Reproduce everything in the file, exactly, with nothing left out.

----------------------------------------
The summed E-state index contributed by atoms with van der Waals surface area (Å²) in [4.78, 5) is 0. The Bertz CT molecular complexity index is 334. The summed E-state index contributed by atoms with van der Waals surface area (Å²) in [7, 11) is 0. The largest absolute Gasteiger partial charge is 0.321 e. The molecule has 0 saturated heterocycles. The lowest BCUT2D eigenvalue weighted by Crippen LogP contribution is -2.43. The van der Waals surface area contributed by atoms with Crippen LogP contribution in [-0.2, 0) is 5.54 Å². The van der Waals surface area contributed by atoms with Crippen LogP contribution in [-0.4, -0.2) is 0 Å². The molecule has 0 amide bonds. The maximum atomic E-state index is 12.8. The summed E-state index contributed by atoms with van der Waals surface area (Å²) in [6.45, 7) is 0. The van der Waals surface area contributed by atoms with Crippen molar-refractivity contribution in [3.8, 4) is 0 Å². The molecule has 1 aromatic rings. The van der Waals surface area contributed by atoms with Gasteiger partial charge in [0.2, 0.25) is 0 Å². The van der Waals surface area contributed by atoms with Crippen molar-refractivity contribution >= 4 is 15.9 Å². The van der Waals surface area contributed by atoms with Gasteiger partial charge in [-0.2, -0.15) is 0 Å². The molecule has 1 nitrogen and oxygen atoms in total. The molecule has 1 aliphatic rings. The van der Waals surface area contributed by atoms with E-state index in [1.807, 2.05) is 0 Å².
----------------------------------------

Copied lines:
The summed E-state index contributed by atoms with van der Waals surface area (Å²) in [4.78, 5) is 0. The Bertz CT molecular complexity index is 334. The summed E-state index contributed by atoms with van der Waals surface area (Å²) in [7, 11) is 0. The largest absolute Gasteiger partial charge is 0.321 e. The molecule has 0 saturated heterocycles. The lowest BCUT2D eigenvalue weighted by Crippen LogP contribution is -2.43. The van der Waals surface area contributed by atoms with Crippen LogP contribution in [-0.2, 0) is 5.54 Å². The van der Waals surface area contributed by atoms with Crippen LogP contribution in [-0.4, -0.2) is 0 Å². The molecule has 0 amide bonds. The maximum atomic E-state index is 12.8. The summed E-state index contributed by atoms with van der Waals surface area (Å²) in [6.45, 7) is 0. The van der Waals surface area contributed by atoms with Crippen molar-refractivity contribution in [3.8, 4) is 0 Å². The molecule has 1 aromatic rings. The van der Waals surface area contributed by atoms with Gasteiger partial charge in [0.2, 0.25) is 0 Å². The van der Waals surface area contributed by atoms with Crippen molar-refractivity contribution >= 4 is 15.9 Å². The van der Waals surface area contributed by atoms with Gasteiger partial charge in [-0.2, -0.15) is 0 Å². The molecule has 1 nitrogen and oxygen atoms in total. The molecule has 1 aliphatic rings. The van der Waals surface area contributed by atoms with E-state index in [1.807, 2.05) is 0 Å².